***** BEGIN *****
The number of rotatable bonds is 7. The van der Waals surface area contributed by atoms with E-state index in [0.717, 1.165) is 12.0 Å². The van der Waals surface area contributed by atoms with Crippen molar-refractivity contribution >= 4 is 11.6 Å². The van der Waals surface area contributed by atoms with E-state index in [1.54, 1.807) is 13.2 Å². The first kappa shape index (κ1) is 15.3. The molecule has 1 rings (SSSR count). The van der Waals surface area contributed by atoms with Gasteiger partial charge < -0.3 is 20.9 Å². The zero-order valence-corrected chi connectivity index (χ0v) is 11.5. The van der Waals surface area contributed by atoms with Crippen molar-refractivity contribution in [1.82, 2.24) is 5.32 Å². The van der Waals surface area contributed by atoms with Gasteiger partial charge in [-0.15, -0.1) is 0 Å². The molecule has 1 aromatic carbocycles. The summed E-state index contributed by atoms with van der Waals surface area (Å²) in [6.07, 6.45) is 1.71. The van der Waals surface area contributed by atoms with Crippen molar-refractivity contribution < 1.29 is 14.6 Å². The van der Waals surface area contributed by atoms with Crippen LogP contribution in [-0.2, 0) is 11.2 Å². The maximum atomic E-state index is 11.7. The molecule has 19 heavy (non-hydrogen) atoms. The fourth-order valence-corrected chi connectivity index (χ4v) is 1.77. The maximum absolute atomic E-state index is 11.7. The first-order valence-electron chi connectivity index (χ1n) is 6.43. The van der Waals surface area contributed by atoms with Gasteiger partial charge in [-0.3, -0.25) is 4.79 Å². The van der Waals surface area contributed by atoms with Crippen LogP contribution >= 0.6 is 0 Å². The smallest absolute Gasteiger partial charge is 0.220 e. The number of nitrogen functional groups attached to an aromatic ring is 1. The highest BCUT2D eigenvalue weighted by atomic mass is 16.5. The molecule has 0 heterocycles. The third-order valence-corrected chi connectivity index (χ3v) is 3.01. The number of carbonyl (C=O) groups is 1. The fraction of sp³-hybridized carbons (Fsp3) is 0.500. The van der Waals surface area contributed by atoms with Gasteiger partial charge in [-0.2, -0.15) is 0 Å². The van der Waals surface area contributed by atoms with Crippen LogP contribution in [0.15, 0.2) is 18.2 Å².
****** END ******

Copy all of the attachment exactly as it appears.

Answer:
The number of rotatable bonds is 7. The van der Waals surface area contributed by atoms with E-state index in [0.717, 1.165) is 12.0 Å². The van der Waals surface area contributed by atoms with Crippen molar-refractivity contribution >= 4 is 11.6 Å². The van der Waals surface area contributed by atoms with E-state index in [1.54, 1.807) is 13.2 Å². The first kappa shape index (κ1) is 15.3. The molecule has 1 rings (SSSR count). The van der Waals surface area contributed by atoms with Gasteiger partial charge < -0.3 is 20.9 Å². The zero-order valence-corrected chi connectivity index (χ0v) is 11.5. The van der Waals surface area contributed by atoms with Crippen molar-refractivity contribution in [1.82, 2.24) is 5.32 Å². The van der Waals surface area contributed by atoms with Gasteiger partial charge in [-0.15, -0.1) is 0 Å². The molecule has 1 aromatic carbocycles. The summed E-state index contributed by atoms with van der Waals surface area (Å²) in [6.07, 6.45) is 1.71. The van der Waals surface area contributed by atoms with Crippen molar-refractivity contribution < 1.29 is 14.6 Å². The van der Waals surface area contributed by atoms with Crippen LogP contribution in [-0.2, 0) is 11.2 Å². The maximum atomic E-state index is 11.7. The molecule has 19 heavy (non-hydrogen) atoms. The fourth-order valence-corrected chi connectivity index (χ4v) is 1.77. The maximum absolute atomic E-state index is 11.7. The first-order valence-electron chi connectivity index (χ1n) is 6.43. The van der Waals surface area contributed by atoms with Gasteiger partial charge in [-0.3, -0.25) is 4.79 Å². The van der Waals surface area contributed by atoms with Crippen LogP contribution >= 0.6 is 0 Å². The smallest absolute Gasteiger partial charge is 0.220 e. The number of nitrogen functional groups attached to an aromatic ring is 1. The highest BCUT2D eigenvalue weighted by atomic mass is 16.5. The molecule has 0 heterocycles. The third-order valence-corrected chi connectivity index (χ3v) is 3.01. The number of carbonyl (C=O) groups is 1. The fraction of sp³-hybridized carbons (Fsp3) is 0.500. The van der Waals surface area contributed by atoms with Gasteiger partial charge in [-0.2, -0.15) is 0 Å². The van der Waals surface area contributed by atoms with Crippen LogP contribution in [0.15, 0.2) is 18.2 Å².